Six Baltimore ofﬁcers charged in Freddie Gray’s death
Published 9:49 am Saturday, May 2, 2015
BALTIMORE — Six police officers were charged Friday in the death of Freddie Gray as Baltimore’s top prosecutor acted with surprising swiftness in a case that ignited protests and rioting here. She described how Gray allegedly was arrested illegally, treated callously by the officers, and suffered a severe spine injury in the back of a police van while his pleas for medical help were ignored.
Baltimore State’s Attorney Marilyn Mosby publicly delivered her stunning, detailed narrative of extensive police misconduct in the latest of several cases nationwide that have fueled anger over heavy-handed law enforcement tactics in low-income communities.
Her decision to file charges brought joy and relief to low-income West Baltimore and beyond, at least temporarily. By nightfall, thousands of residents had taken to the streets in peaceful demonstrations.
One officer is accused of second-degree murder, and three others were charged with manslaughter.
“To the people of Baltimore and the demonstrators across America, I have heard your call of ‘No justice, no peace,’ ” Mosby declared. Her announcement of the charges came after days of angry yet nonviolent marches in the city and overnight rioting and looting on Monday, mostly in West Baltimore.
“Your peace is sincerely needed as I work to deliver justice on behalf of this young man,” Mosby said of Gray, 25, who died in a hospital April 19 — a week after three of the officers took him into custody on a West Baltimore street in what Mosby said was an illegal arrest. She said Gray was carrying a folding knife, which is legal in Maryland.
Gray’s family said it was “satisfied” by the filing of the charges. Richard Shipley, Gray’s stepfather, also issued a plea for demonstrators to assemble peacefully this weekend.
“Where there is no justice, there is no peace,” Shipley said. “But let us have peace in pursuit of justice.”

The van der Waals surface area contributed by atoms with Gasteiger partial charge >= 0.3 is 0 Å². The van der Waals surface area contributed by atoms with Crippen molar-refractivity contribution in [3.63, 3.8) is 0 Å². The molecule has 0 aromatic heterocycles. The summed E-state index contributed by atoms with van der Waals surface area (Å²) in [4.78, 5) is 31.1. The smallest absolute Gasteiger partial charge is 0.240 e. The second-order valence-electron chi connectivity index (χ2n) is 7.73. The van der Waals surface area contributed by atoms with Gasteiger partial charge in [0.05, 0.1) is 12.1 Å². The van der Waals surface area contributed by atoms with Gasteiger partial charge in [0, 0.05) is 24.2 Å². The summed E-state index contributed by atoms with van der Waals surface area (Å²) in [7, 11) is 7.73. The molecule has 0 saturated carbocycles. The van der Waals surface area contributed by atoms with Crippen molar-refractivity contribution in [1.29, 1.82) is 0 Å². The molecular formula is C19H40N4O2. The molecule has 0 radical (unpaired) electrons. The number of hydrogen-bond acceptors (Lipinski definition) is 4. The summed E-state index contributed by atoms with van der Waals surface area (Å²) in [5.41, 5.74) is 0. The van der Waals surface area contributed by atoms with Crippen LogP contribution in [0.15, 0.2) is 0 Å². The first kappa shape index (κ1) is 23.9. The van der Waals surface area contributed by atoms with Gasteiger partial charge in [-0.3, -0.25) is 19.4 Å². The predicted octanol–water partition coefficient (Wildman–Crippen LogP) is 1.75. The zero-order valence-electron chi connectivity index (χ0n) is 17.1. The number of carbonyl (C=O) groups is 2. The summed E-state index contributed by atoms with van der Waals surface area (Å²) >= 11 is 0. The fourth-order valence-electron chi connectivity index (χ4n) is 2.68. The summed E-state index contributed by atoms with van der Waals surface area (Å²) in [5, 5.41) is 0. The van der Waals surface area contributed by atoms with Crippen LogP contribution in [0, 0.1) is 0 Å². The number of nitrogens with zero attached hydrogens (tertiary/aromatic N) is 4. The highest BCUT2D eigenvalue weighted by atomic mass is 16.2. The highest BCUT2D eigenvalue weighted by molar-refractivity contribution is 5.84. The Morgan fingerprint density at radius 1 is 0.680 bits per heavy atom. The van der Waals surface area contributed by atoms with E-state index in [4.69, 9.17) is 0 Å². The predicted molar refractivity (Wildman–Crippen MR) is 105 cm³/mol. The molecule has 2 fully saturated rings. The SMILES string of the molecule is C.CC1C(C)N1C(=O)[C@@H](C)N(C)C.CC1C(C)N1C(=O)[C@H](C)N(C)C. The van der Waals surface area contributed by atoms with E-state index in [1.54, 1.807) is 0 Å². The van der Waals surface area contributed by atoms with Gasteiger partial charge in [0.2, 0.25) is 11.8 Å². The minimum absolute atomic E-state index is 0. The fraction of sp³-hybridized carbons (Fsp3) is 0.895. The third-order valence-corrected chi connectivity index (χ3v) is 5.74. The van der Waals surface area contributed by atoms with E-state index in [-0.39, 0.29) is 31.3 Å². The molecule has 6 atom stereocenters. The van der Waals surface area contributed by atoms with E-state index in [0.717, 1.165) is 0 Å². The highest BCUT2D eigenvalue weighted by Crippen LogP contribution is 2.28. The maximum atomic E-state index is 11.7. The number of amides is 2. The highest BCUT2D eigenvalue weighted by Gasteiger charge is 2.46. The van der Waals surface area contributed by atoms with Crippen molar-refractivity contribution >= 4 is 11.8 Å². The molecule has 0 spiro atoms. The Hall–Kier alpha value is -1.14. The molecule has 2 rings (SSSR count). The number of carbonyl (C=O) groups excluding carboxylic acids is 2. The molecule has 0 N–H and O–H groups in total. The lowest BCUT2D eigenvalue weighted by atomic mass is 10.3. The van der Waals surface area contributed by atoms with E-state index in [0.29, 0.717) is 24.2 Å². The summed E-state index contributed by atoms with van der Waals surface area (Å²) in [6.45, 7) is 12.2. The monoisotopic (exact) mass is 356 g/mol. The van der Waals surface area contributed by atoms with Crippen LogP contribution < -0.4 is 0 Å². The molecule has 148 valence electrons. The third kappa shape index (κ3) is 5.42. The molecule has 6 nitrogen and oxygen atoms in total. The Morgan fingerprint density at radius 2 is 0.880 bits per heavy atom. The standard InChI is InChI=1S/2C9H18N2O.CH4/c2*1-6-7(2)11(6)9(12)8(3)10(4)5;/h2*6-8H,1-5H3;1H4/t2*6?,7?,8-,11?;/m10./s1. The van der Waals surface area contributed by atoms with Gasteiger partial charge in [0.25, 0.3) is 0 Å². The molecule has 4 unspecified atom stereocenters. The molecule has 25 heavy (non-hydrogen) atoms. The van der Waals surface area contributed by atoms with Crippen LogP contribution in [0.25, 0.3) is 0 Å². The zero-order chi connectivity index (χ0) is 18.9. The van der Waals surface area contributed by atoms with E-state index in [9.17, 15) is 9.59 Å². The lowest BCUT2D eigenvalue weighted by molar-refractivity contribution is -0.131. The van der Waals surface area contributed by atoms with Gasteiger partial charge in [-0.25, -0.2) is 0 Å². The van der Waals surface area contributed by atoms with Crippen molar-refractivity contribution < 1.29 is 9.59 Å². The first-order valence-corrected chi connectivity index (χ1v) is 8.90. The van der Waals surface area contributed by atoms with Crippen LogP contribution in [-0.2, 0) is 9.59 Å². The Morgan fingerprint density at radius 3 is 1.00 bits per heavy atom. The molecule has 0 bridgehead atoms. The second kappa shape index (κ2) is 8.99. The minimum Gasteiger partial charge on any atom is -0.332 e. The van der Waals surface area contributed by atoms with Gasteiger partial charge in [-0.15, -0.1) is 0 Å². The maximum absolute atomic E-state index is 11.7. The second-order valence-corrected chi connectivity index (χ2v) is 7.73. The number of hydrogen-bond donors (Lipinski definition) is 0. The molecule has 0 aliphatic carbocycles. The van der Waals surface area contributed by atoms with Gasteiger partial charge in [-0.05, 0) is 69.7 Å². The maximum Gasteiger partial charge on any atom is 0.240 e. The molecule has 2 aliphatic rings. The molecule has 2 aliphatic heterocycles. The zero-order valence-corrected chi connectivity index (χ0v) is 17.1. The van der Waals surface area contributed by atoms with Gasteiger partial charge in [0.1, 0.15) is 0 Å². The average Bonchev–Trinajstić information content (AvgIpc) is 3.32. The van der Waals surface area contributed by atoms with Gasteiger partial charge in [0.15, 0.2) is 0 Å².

An attorney for Baltimore’s police union reacted angrily to the charges, calling them “an egregious rush to judgment” and saying that “these officers did nothing wrong.”
Except for the allegedly illegal arrest — which resulted in false- imprisonment charges against the three officers who first encountered Gray — allegations in the case stem not so much from what the six officers did to Gray as from what they failed to do after he was taken into custody the morning of April 12.
Mosby said Gray, in handcuffs, was placed in the back of a police van but was not secured by a seat belt, as required by police rules. At one point during a trip that involved four stops, he was removed from the van and then put back in “on his stomach, headfirst, onto the floor,” Mosby said. After the first stop, Gray “suffered a severe and critical neck injury as a result of being handcuffed, shackled by his feet and unrestrained” by a seat belt, she said.
Some of the officers checked on Gray in the van, Mosby said, and Gray asked for medical attention several times. However, Mosby said, “despite Mr. Gray’s seriously deteriorating medical condition, no medical assistance was rendered or summoned.” She said Gray was taken by ambulance to a hospital only after suffering cardiac arrest.
The officer who drove the van faces the most serious charge: second-degree murder, punishable by up to 30 years in prison. Three other officers, including a lieutenant, are accused of involuntary manslaughter, which carries a possible 10-year term.
In addition, those four officers, along with two others, were charged with second-degree assault and misconduct in office. Three of the six also are accused of false imprisonment.
Gray was black, as are three of the accused officers. Three of the officers are white.
By late Friday, the six officers had been released on bail, online court records show. After what will certainly be a protracted pretrial process, the case will eventually end up in Circuit Court.
The union attorney, Michael Davey, representing Fraternal Order of Police Lodge 3, told reporters, “We have grave concerns about the fairness [and] integrity of the prosecution” of the six officers.
“No officer injured Mr. Gray, caused harm to Mr. Gray, and they are truly saddened by his death,” he said.
Mosby, a daughter and granddaughter of police officers, has been the city’s elected top prosecutor since January. The unexpected announcement of the charges Friday was greeted with applause by many community leaders and residents who said police misconduct occurs routinely in poor sections of the city.
The charges came less than two weeks after Gray’s death — a stunningly rapid turnaround for such an investigation.
It was more than three months between the Aug. 9 shooting death of Michael Brown in Ferguson, Missouri, and St. Louis County prosecutor Robert McCulloch’s announcement that a grand jury decided not to indict Ferguson police officer Darren Wilson. Nearly five months after Eric Garner died during his arrest by New York police officer Daniel Pantaleo, a grand jury declined to issue an indictment.